Bushmills whiskey to sell a million cases in five years
Drinks giant Diageo has ambitious growth plans for Bushmills whiskey, it has emerged.
Diageo Ireland boss Michael Ioakimides said it has invested heavily in the famous Ulster tipple.
And he revealed the company expected to build sales of Bushmills, the drinks group's sole Irish whiskey brand, which it acquired from Pernod Ricard, to one million cases within five years.
Mr Ioakimides admitted it was an ambitious target given that the Co Antrim distillery, the oldest in the world, currently sells some 400,000 cases.
However, he noted capacity has more than doubled and stocks are currently being aged.
Irish whiskey as a category - led by Pernod's Jameson brand - is growing faster than scotch and Diageo is aiming to exploit that surge in popularity.
Legal distilling at Bushmills began in 1608 when the distillery was granted a licence by King James I.
In 1972 it became part of the Irish Distillers Group which was subsequently taken over by Pernod Ricard.
Diageo agreed to buy Bushmills for £200m from Pernod Ricard in the summer of 2005 as part of Pernod's takeover deal for Allied Domecq.
Details of Diageo's plans for Bushmills were revealed as Mr Ioakimides announced that the group's all-Ireland market sales were worth around £609m in the 12 months to the end of June. Total turnover across Ireland, including exports, was up to nearly £1.35bn.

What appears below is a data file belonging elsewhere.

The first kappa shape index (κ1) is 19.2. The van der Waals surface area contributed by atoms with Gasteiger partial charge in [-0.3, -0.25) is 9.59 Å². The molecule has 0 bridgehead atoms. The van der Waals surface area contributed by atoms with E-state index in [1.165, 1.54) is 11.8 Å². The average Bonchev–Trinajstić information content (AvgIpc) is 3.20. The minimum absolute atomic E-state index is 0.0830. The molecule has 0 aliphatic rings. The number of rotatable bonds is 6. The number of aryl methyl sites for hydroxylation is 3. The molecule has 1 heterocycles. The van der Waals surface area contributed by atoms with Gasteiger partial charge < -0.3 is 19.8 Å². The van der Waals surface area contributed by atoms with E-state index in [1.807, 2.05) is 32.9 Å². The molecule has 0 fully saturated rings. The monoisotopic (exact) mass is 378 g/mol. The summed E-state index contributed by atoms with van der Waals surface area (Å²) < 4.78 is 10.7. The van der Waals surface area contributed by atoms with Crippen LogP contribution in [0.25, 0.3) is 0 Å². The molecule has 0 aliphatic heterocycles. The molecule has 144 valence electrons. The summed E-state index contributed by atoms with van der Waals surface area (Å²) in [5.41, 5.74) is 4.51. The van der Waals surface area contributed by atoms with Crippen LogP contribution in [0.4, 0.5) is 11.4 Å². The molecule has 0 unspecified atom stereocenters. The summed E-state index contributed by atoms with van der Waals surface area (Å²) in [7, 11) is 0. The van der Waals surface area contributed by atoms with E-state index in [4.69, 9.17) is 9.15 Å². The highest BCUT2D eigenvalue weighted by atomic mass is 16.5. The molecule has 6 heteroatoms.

Overall, London-based Diageo's leading spirits brands helped the Guinness maker to a strong full-year profits performance.
The maker of Johnnie Walker whisky and Smirnoff vodka said US spirits sales continued to outperform competitors and helped offset declining beer markets in the UK and Ireland.
Diageo's underlying operating profits for the year to June 30 were almost 9% ahead at £2.16bn, with similar profits growth expected in the current year.
While Guinness sales declined 3% in the UK, overall sales of the black stuff rose following stronger international sales and a marketing push.
Baileys, which is made at Mallusk and in Dublin, grew by a relatively modest 2% in the Irish market but achieved a 10% organic growth in global sales, driven by a 22% increase in North America and 21% gains in 'international' markets that cover Africa, Latin America and the Caribbean.
Meanwhile, the group, whose overall net sales were 7% ahead at £7.48bn, revealed that the impact of the stronger pound cut operating profits by £91m over the year.
Chief executive Paul Walsh said: "While we watch for any impact the current volatility in financial markets will have on broader trading, the investments we have made in brands and markets this year have created an even stronger platform for the future."